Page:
- Mental Health
Stress Relieving Tips to Simplify Your Life
Many baby boomers who were children of parents who lived during the depression and heard stories and warnings of times when little to nothing was available, have had trouble adjusting to our recent levels of plenty, rampant consumerism, and bombardment by advertisers with messages that imply that we must obtain their products, for various reasons. This combination of their history and recent commercialism, has produced a group that can't let go of possessions, 'just in case' they might be needed at some unspecified point. Hoarders often come from that post-depression generation.
However, in our economy, many are learning to do with less, to reassess whether they need to and why they had been so intent on acquiring 'stuff' and keeping it squirreled away in their homes and storage sheds.
The amazing, beautiful result of this simplifying is the side-effect of lower stress levels and a new awareness of what's really important in life.
So, if you want to destress, try cleaning out your life, of both possessions, obligations, negative people, self-doubt, and pessimistic attitudes. Look for other ways to ease your mind - focusing on more meaningful, or spiritual pursuits.
Simplifying is so Freeing
We recently had a friend of the family who retired, sold her house in New York, and moved into a one-bedroom condo in Florida. She said that the process of down-sizing was stressful at the time, but now she says she feel so happy and free - her stress is a thing of the past.
The weight of possessions simply produce:
- The feeling of a need to buy bigger houses to hold all the stuff
- Storage bills
- Stress related to acquiring, maintaining, cleaning, preserving, storing, managing debt, and preventing the theft of possessions.
Forgotten - What's the Point?
My mother and aunt (recent senior citizens) are both currently on the bandwagon to clear out unused, un-needed possessions in their houses. The result for my mom is that her house is becoming more aesthetically pleasing and for my aunt, it's just a psychological feeling of freedom.
The One Year Rule
Many find this rule helpful. If you haven't used or worn an item within the past year (this could even include property or vacation homes - or, more realistically, a blender), ditch it, sell it, or donate it.
I live by this rule additionally because it helps me consider my purchases more carefully. Does the cost of this item justify the number of times I will use it? Or, will it end up in a box in the garage?
Simplify Your Mind
Does your inner dialog include phrases like:
- "I should . . ."
- "It's my duty to . . ."
- "I have to . . ."
- "I feel obligated to . . ."
Reassess your expectations - of yourself and your friends and family. Where do these expectations come from? Are they valid? Simplify your thoughts - easing up on yourself and others will greatly lower your stress levels.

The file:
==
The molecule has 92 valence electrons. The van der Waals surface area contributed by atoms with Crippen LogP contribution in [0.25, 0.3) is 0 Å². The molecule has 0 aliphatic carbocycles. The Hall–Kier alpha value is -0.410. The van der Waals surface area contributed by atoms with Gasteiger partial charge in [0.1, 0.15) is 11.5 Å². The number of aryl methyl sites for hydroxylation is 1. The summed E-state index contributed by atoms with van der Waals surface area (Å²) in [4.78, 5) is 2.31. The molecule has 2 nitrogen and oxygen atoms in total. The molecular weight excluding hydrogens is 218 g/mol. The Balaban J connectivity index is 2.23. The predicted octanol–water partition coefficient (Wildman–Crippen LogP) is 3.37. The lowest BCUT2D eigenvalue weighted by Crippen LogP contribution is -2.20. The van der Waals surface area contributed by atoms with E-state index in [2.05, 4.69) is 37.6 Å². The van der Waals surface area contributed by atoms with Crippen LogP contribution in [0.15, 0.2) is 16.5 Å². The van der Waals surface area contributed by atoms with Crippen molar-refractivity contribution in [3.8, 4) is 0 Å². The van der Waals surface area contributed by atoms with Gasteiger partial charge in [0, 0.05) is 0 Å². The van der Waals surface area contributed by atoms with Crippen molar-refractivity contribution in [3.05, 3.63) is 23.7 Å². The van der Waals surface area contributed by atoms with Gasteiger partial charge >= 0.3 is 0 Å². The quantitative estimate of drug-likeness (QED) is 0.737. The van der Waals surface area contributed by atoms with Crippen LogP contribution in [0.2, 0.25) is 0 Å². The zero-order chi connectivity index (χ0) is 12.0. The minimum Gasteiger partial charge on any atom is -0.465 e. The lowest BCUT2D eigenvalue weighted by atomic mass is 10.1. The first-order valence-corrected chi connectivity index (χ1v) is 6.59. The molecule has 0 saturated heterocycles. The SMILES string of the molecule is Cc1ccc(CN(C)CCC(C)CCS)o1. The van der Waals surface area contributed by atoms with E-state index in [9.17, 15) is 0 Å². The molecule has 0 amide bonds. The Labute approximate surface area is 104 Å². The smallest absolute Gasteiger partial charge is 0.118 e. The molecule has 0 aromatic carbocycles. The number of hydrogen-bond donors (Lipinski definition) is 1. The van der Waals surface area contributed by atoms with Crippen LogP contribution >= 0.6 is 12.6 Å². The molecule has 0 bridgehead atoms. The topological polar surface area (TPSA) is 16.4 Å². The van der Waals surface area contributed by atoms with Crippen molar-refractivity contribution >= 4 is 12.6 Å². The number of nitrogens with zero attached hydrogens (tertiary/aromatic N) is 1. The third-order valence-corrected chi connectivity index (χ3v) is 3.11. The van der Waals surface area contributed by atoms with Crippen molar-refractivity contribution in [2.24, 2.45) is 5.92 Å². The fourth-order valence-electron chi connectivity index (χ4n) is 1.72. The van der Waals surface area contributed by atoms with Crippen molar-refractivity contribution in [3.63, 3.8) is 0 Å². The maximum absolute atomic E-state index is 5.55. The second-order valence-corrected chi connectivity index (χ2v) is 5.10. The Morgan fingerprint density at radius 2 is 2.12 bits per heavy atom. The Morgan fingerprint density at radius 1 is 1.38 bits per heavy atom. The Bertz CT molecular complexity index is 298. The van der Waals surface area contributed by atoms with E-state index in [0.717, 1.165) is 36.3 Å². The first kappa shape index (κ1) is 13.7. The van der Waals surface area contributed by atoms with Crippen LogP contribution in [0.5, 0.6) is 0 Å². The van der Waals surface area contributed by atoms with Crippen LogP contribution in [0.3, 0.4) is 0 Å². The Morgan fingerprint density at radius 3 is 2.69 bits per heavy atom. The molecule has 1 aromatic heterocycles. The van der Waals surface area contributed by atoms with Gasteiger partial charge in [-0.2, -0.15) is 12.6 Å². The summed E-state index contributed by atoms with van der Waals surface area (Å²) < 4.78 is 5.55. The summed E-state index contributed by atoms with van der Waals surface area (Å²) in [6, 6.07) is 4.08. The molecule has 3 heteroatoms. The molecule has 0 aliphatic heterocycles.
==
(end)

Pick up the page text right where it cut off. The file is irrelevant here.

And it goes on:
Other Ways to Simplify
Reassess how you're living - can you simplify in other ways? Consider:
- Telecommuting to work rather than driving with the other sheep in rush hour traffic each morning and evening
- Down-size to a lower maintenance home
- Reduce the number of obligations you may have filled your life with to spend time with the people or pursuits that will prove to be, in the long run, more meaningful
- See: Life-Long Success: Be the Person you Want to Be - NOW.
Fun Ways to Simplify
Most people who are down-sizing their stress by simplifying their lives find it reasonable to take their time, and conquer one section of their home or one aspect of their lives at a time.
For instance, my aunt just recently spent some days crawling under the cupboards below her lower level bar area and found tons of kitchen and home goods that she and my uncle hadn't touched in many years and had forgotten were even there. So, she's having an open-house lunch where friends and relatives can eat, chat, and meanwhile, shop the multitude of items she removed from this one section of her house and take them for themselves, for anyone they know who needs them, or to sell on Craig's List. She has then scheduled a pick-up from the ARC a few days later to remove the remainder of items. Then, she will tackle another cupboard or storage cabinet.
If you find it hard to trash, donate, or bequeath an item because of the memories attached to it, take a picture of it and keep these pics in an online folder or printed out in a box for you to look over during times when you're feeling nostalgic.
Just remember: The fewer keys you have on your key chain, the greater your freedom from stress.